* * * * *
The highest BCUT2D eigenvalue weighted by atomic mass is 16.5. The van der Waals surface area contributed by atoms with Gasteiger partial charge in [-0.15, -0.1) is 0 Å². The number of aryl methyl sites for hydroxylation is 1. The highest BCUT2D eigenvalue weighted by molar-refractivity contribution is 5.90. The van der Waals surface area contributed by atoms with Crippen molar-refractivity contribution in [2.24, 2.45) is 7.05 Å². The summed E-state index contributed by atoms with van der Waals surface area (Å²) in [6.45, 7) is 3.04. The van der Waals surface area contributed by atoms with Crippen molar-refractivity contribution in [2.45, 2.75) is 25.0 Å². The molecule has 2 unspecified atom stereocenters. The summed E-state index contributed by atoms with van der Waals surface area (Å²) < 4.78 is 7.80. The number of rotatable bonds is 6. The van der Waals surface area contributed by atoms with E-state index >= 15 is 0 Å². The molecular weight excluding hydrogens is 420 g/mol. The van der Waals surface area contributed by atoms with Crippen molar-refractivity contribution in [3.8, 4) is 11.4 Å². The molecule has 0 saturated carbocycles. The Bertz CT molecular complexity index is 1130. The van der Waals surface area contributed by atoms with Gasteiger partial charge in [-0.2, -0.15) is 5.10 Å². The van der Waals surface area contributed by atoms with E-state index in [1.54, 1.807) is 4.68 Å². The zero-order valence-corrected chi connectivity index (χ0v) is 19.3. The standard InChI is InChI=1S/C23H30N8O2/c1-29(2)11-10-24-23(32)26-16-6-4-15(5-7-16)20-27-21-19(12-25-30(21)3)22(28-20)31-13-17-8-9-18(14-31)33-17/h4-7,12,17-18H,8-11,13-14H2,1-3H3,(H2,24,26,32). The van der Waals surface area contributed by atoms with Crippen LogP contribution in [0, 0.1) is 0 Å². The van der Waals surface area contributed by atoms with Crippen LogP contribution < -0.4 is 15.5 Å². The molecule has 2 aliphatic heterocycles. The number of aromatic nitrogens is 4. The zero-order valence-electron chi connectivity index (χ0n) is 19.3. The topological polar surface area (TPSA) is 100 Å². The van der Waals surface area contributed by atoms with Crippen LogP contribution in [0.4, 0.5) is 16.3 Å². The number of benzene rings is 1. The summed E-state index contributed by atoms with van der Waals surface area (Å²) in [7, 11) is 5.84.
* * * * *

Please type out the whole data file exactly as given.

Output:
The highest BCUT2D eigenvalue weighted by atomic mass is 16.5. The van der Waals surface area contributed by atoms with Gasteiger partial charge in [-0.15, -0.1) is 0 Å². The number of aryl methyl sites for hydroxylation is 1. The highest BCUT2D eigenvalue weighted by molar-refractivity contribution is 5.90. The van der Waals surface area contributed by atoms with Crippen molar-refractivity contribution in [2.24, 2.45) is 7.05 Å². The summed E-state index contributed by atoms with van der Waals surface area (Å²) in [6.45, 7) is 3.04. The van der Waals surface area contributed by atoms with Crippen molar-refractivity contribution in [2.45, 2.75) is 25.0 Å². The molecule has 2 unspecified atom stereocenters. The summed E-state index contributed by atoms with van der Waals surface area (Å²) < 4.78 is 7.80. The number of rotatable bonds is 6. The van der Waals surface area contributed by atoms with E-state index >= 15 is 0 Å². The molecular weight excluding hydrogens is 420 g/mol. The van der Waals surface area contributed by atoms with Crippen molar-refractivity contribution in [3.8, 4) is 11.4 Å². The molecule has 0 saturated carbocycles. The Bertz CT molecular complexity index is 1130. The van der Waals surface area contributed by atoms with Gasteiger partial charge in [-0.2, -0.15) is 5.10 Å². The van der Waals surface area contributed by atoms with E-state index in [1.54, 1.807) is 4.68 Å². The zero-order valence-corrected chi connectivity index (χ0v) is 19.3. The standard InChI is InChI=1S/C23H30N8O2/c1-29(2)11-10-24-23(32)26-16-6-4-15(5-7-16)20-27-21-19(12-25-30(21)3)22(28-20)31-13-17-8-9-18(14-31)33-17/h4-7,12,17-18H,8-11,13-14H2,1-3H3,(H2,24,26,32). The van der Waals surface area contributed by atoms with Crippen LogP contribution in [0, 0.1) is 0 Å². The van der Waals surface area contributed by atoms with Crippen LogP contribution < -0.4 is 15.5 Å². The molecule has 2 aliphatic heterocycles. The number of aromatic nitrogens is 4. The zero-order valence-electron chi connectivity index (χ0n) is 19.3. The topological polar surface area (TPSA) is 100 Å². The van der Waals surface area contributed by atoms with Crippen LogP contribution in [0.4, 0.5) is 16.3 Å². The number of benzene rings is 1. The summed E-state index contributed by atoms with van der Waals surface area (Å²) in [7, 11) is 5.84.